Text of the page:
Beamforming in advanced antenna systems including phased-array antennas or massive MIMO is designed depending on the number of final users and the characteristics of the deployment scenarios. Thus, radio transceivers must be simulated in realistic conditions to be efficiently designed. As circuit-level simulation of the radio chain isn’t straightforward when considering wideband complex modulated signals, system simulation becomes the better approach to analyze and test the antenna front-end, where the elements of the radio chain will be analyzed using behavioral models. However, extracting accurate behavioral models of such a system can be cumbersome because each channel can be characterized by a high number of measurement data. Switching and selecting the relevant beamformer states to get the information necessary to extract a model can be time consuming. We’ve designed a fully automated and compact test bench to cover prototyping, tuning and qualification steps of a 4-channel beamformer. An ergonomic and flexible hardware measurement bench is then offered to perform all the required tests on all channels including S-parameters and several other figures of merits. The measurement bench is mainly based on the use of a high-end VNA associated with a dedicated switch matrix module. At the same time, this ATE makes it possible to reduce the number of instruments required, reducing inherent constraints: availability of instruments, calibration and multiplication of potential issues. It also reduces the number of bench positions (RF paths to be switched) limiting hardware cost and providing a greater flexibility. Our software platform provides a complete automation of the test sequences and automatically generates a dynamic test report filled with all the measurement data, showing in real time the performances of each channel for any state. All power supplies, digital control signals, as well as external device conditions (temperature), can be driven and set through the user interface and a specific gateway control unit that standardizes the communication protocol between the software and all the hardware accessories. The measurement data are then used to extract a behavioral model of the beamformer, to simulate the behavior of the entire system composed of digital, analog and antenna elements.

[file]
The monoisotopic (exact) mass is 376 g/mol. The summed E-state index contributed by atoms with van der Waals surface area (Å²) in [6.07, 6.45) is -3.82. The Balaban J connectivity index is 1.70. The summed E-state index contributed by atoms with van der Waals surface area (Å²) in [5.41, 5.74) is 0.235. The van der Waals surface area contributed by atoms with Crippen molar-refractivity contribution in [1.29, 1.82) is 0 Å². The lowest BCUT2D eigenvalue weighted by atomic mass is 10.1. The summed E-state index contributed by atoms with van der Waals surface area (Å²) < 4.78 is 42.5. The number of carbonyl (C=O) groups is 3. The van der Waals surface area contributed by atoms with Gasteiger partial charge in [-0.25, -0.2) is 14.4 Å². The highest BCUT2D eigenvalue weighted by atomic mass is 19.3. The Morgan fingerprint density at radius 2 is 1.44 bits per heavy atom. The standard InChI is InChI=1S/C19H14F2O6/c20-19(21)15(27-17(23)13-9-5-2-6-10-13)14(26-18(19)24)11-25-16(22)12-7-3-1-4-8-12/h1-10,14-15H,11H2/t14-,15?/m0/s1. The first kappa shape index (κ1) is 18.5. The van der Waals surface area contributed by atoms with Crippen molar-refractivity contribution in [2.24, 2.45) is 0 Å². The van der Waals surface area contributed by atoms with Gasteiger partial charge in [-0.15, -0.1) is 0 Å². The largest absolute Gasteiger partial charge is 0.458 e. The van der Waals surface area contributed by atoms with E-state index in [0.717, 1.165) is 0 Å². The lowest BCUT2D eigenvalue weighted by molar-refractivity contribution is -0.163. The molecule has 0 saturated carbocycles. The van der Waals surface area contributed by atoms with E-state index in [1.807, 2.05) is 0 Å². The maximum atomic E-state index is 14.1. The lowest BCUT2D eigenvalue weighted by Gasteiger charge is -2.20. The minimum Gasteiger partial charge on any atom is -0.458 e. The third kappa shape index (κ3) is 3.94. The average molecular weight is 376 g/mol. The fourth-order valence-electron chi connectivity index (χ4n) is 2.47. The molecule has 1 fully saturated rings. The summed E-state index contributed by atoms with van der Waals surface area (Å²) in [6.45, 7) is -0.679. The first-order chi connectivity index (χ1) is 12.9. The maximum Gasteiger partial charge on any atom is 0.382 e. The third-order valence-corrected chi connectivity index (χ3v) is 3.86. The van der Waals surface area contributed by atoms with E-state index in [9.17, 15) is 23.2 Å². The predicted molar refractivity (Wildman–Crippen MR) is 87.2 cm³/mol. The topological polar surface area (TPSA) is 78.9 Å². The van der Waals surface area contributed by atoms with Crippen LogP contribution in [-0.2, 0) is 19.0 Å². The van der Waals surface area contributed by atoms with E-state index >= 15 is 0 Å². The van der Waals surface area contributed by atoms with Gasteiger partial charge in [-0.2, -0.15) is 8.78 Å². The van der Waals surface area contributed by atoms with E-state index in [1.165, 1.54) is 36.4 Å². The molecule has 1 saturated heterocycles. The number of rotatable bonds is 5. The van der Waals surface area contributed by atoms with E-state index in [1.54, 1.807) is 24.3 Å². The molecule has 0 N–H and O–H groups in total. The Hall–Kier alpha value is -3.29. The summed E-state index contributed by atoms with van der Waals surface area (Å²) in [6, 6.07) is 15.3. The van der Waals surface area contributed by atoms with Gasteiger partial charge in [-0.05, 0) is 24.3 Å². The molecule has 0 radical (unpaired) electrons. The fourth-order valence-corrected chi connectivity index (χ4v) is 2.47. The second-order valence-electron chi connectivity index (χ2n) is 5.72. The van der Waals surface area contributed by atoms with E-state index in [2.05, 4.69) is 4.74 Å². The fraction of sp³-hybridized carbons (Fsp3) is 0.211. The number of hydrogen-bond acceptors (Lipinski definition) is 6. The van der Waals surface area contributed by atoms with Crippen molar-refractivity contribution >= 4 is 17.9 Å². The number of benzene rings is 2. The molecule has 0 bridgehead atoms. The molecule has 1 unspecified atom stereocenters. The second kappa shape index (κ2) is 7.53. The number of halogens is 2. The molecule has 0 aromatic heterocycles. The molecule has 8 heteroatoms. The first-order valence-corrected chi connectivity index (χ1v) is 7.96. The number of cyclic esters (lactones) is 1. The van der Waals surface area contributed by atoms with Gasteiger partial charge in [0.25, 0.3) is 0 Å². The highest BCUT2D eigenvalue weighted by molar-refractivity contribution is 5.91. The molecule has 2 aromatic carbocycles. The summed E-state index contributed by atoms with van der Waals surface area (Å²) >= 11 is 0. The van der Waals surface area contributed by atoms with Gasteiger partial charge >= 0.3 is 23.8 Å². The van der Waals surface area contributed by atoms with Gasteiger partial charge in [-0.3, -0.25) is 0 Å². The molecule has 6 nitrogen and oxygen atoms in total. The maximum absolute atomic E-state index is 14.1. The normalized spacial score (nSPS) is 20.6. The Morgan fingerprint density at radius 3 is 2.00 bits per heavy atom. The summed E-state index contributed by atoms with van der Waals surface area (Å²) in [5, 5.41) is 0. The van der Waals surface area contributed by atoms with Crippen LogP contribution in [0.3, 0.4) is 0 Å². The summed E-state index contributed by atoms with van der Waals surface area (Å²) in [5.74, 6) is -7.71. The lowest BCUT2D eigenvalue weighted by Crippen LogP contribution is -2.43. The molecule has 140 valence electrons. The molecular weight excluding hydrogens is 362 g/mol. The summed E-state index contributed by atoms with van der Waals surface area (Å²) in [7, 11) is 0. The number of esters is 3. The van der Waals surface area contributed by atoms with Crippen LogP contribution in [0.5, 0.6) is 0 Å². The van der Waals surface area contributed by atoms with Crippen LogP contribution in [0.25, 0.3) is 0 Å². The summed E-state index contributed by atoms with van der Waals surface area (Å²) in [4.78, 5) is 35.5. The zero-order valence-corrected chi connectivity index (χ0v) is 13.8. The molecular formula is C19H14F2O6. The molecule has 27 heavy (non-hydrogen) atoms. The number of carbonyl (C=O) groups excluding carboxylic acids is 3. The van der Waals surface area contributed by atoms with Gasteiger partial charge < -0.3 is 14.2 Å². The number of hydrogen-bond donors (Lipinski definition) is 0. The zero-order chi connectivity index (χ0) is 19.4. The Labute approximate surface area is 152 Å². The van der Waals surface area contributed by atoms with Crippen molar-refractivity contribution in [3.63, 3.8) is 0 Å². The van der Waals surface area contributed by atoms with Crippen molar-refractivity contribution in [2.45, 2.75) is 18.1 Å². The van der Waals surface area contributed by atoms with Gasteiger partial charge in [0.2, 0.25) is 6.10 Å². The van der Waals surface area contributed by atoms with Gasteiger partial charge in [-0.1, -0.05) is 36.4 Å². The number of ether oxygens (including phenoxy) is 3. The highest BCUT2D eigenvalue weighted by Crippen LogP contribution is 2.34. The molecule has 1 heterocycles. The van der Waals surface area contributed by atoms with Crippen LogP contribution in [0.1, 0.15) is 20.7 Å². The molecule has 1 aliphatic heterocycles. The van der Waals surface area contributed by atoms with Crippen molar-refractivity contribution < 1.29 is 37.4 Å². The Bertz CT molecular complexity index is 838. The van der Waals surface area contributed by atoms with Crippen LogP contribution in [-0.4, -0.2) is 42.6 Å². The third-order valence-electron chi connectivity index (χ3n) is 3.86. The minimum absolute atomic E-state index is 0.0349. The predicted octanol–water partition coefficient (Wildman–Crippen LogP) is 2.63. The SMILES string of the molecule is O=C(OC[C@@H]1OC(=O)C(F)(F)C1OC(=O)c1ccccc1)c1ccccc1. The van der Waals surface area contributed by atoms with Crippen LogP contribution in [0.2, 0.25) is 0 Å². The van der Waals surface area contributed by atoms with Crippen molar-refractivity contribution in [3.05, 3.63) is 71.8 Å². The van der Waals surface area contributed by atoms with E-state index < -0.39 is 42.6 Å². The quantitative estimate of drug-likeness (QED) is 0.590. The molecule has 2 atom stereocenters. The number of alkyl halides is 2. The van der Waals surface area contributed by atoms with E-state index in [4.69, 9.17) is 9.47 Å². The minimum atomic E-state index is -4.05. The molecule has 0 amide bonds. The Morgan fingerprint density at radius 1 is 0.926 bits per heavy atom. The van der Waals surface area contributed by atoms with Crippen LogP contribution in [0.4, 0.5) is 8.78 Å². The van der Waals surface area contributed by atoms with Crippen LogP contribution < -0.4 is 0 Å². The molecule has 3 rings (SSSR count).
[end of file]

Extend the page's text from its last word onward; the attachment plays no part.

Arnaud Delias is IQSTAR software product manager at Amcad Engineering. He received the Master Research degree in electronics and optics for telecommunication from the University of Limoges, France, in 2012, and his PhD degree at the Research Institute on Microwave and Optical Communications XLIM, University of Limoges, in 2015. His research interests are nonlinear device characterization of RF and microwave circuits and subsystems.